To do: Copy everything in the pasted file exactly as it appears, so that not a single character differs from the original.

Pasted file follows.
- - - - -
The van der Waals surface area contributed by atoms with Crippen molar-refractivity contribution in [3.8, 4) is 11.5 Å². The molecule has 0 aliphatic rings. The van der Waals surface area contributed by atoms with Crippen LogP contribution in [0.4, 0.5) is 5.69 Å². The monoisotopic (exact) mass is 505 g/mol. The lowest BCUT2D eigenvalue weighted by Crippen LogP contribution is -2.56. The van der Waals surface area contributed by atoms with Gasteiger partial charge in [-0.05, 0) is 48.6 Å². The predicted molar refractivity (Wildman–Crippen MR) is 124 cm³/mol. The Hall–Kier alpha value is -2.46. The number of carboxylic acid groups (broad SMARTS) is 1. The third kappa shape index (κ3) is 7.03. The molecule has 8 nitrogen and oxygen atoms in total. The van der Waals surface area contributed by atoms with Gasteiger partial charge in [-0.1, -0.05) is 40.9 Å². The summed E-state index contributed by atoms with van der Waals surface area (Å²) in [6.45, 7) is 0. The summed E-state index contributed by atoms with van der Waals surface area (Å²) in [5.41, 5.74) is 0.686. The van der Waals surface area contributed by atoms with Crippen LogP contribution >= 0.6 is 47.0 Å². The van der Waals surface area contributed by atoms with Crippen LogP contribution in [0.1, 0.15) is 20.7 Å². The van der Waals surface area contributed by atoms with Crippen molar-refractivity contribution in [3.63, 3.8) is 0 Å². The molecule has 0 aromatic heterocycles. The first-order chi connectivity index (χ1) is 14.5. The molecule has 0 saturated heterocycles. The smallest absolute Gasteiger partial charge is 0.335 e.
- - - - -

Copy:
The van der Waals surface area contributed by atoms with Crippen molar-refractivity contribution in [3.8, 4) is 11.5 Å². The molecule has 0 aliphatic rings. The van der Waals surface area contributed by atoms with Crippen LogP contribution in [0.4, 0.5) is 5.69 Å². The monoisotopic (exact) mass is 505 g/mol. The lowest BCUT2D eigenvalue weighted by Crippen LogP contribution is -2.56. The van der Waals surface area contributed by atoms with Gasteiger partial charge in [-0.05, 0) is 48.6 Å². The predicted molar refractivity (Wildman–Crippen MR) is 124 cm³/mol. The Hall–Kier alpha value is -2.46. The number of carboxylic acid groups (broad SMARTS) is 1. The third kappa shape index (κ3) is 7.03. The molecule has 8 nitrogen and oxygen atoms in total. The van der Waals surface area contributed by atoms with Gasteiger partial charge in [-0.1, -0.05) is 40.9 Å². The summed E-state index contributed by atoms with van der Waals surface area (Å²) in [6.45, 7) is 0. The summed E-state index contributed by atoms with van der Waals surface area (Å²) in [5.41, 5.74) is 0.686. The van der Waals surface area contributed by atoms with Crippen LogP contribution >= 0.6 is 47.0 Å². The van der Waals surface area contributed by atoms with Crippen LogP contribution in [0.1, 0.15) is 20.7 Å². The van der Waals surface area contributed by atoms with Crippen molar-refractivity contribution in [3.63, 3.8) is 0 Å². The molecule has 0 aromatic heterocycles. The first-order chi connectivity index (χ1) is 14.5. The molecule has 0 saturated heterocycles. The smallest absolute Gasteiger partial charge is 0.335 e.